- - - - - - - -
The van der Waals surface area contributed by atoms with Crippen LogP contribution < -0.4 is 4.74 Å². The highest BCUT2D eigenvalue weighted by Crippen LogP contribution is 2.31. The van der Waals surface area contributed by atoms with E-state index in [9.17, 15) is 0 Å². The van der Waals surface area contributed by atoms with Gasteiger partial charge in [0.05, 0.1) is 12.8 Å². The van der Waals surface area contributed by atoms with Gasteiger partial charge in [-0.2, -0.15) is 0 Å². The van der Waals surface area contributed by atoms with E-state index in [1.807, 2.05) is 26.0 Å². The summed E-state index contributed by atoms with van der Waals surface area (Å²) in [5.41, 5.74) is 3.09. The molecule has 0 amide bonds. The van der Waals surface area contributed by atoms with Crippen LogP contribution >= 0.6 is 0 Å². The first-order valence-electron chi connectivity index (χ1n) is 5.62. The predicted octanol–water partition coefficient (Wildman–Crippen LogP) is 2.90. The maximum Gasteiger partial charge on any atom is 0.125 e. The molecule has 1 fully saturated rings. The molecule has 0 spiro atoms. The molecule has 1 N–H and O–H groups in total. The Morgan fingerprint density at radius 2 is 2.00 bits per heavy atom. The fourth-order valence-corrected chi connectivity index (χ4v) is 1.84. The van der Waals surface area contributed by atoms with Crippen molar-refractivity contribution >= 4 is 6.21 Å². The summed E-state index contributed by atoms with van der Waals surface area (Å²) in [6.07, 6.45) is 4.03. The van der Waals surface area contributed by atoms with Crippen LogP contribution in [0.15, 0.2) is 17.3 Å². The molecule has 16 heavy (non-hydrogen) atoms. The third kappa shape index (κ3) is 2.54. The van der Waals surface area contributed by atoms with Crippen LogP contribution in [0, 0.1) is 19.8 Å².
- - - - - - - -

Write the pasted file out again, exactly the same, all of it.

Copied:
The van der Waals surface area contributed by atoms with Crippen LogP contribution < -0.4 is 4.74 Å². The highest BCUT2D eigenvalue weighted by Crippen LogP contribution is 2.31. The van der Waals surface area contributed by atoms with E-state index in [9.17, 15) is 0 Å². The van der Waals surface area contributed by atoms with Gasteiger partial charge in [0.05, 0.1) is 12.8 Å². The van der Waals surface area contributed by atoms with Gasteiger partial charge in [-0.2, -0.15) is 0 Å². The van der Waals surface area contributed by atoms with E-state index in [1.807, 2.05) is 26.0 Å². The summed E-state index contributed by atoms with van der Waals surface area (Å²) in [5.41, 5.74) is 3.09. The molecule has 0 amide bonds. The van der Waals surface area contributed by atoms with Crippen LogP contribution >= 0.6 is 0 Å². The first-order valence-electron chi connectivity index (χ1n) is 5.62. The predicted octanol–water partition coefficient (Wildman–Crippen LogP) is 2.90. The maximum Gasteiger partial charge on any atom is 0.125 e. The molecule has 1 fully saturated rings. The molecule has 0 spiro atoms. The molecule has 1 N–H and O–H groups in total. The Morgan fingerprint density at radius 2 is 2.00 bits per heavy atom. The fourth-order valence-corrected chi connectivity index (χ4v) is 1.84. The van der Waals surface area contributed by atoms with Crippen molar-refractivity contribution >= 4 is 6.21 Å². The summed E-state index contributed by atoms with van der Waals surface area (Å²) in [6.07, 6.45) is 4.03. The van der Waals surface area contributed by atoms with Crippen LogP contribution in [0.15, 0.2) is 17.3 Å². The molecule has 16 heavy (non-hydrogen) atoms. The third kappa shape index (κ3) is 2.54. The van der Waals surface area contributed by atoms with Crippen LogP contribution in [0, 0.1) is 19.8 Å².